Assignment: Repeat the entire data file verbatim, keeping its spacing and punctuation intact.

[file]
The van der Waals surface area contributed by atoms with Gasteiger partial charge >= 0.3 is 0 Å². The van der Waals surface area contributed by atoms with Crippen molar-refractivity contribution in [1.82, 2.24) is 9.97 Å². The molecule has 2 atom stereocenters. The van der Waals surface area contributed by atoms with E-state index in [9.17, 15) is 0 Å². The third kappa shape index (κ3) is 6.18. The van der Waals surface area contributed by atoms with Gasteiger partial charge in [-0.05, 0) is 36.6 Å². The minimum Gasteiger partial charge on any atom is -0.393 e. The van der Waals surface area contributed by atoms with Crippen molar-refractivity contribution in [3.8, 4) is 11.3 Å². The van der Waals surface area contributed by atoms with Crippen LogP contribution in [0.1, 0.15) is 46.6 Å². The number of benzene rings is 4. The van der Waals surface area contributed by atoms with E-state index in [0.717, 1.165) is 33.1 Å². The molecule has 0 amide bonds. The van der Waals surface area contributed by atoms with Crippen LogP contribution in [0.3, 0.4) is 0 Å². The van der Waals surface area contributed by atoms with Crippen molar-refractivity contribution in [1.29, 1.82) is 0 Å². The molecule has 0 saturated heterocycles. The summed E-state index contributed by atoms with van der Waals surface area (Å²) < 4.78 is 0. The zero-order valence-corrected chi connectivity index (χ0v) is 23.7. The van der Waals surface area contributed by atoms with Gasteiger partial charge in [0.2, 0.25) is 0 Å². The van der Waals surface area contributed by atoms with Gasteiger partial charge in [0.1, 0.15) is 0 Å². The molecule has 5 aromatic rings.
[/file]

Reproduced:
The van der Waals surface area contributed by atoms with Gasteiger partial charge >= 0.3 is 0 Å². The van der Waals surface area contributed by atoms with Crippen molar-refractivity contribution in [1.82, 2.24) is 9.97 Å². The molecule has 2 atom stereocenters. The van der Waals surface area contributed by atoms with E-state index in [9.17, 15) is 0 Å². The third kappa shape index (κ3) is 6.18. The van der Waals surface area contributed by atoms with Gasteiger partial charge in [-0.05, 0) is 36.6 Å². The minimum Gasteiger partial charge on any atom is -0.393 e. The van der Waals surface area contributed by atoms with Crippen molar-refractivity contribution in [3.8, 4) is 11.3 Å². The van der Waals surface area contributed by atoms with Crippen LogP contribution in [0.1, 0.15) is 46.6 Å². The number of benzene rings is 4. The van der Waals surface area contributed by atoms with E-state index in [0.717, 1.165) is 33.1 Å². The molecule has 0 amide bonds. The van der Waals surface area contributed by atoms with Crippen LogP contribution in [0.3, 0.4) is 0 Å². The van der Waals surface area contributed by atoms with Crippen molar-refractivity contribution in [1.29, 1.82) is 0 Å². The molecule has 0 saturated heterocycles. The summed E-state index contributed by atoms with van der Waals surface area (Å²) < 4.78 is 0. The zero-order valence-corrected chi connectivity index (χ0v) is 23.7. The van der Waals surface area contributed by atoms with Gasteiger partial charge in [0.2, 0.25) is 0 Å². The van der Waals surface area contributed by atoms with Gasteiger partial charge in [0.1, 0.15) is 0 Å². The molecule has 5 aromatic rings.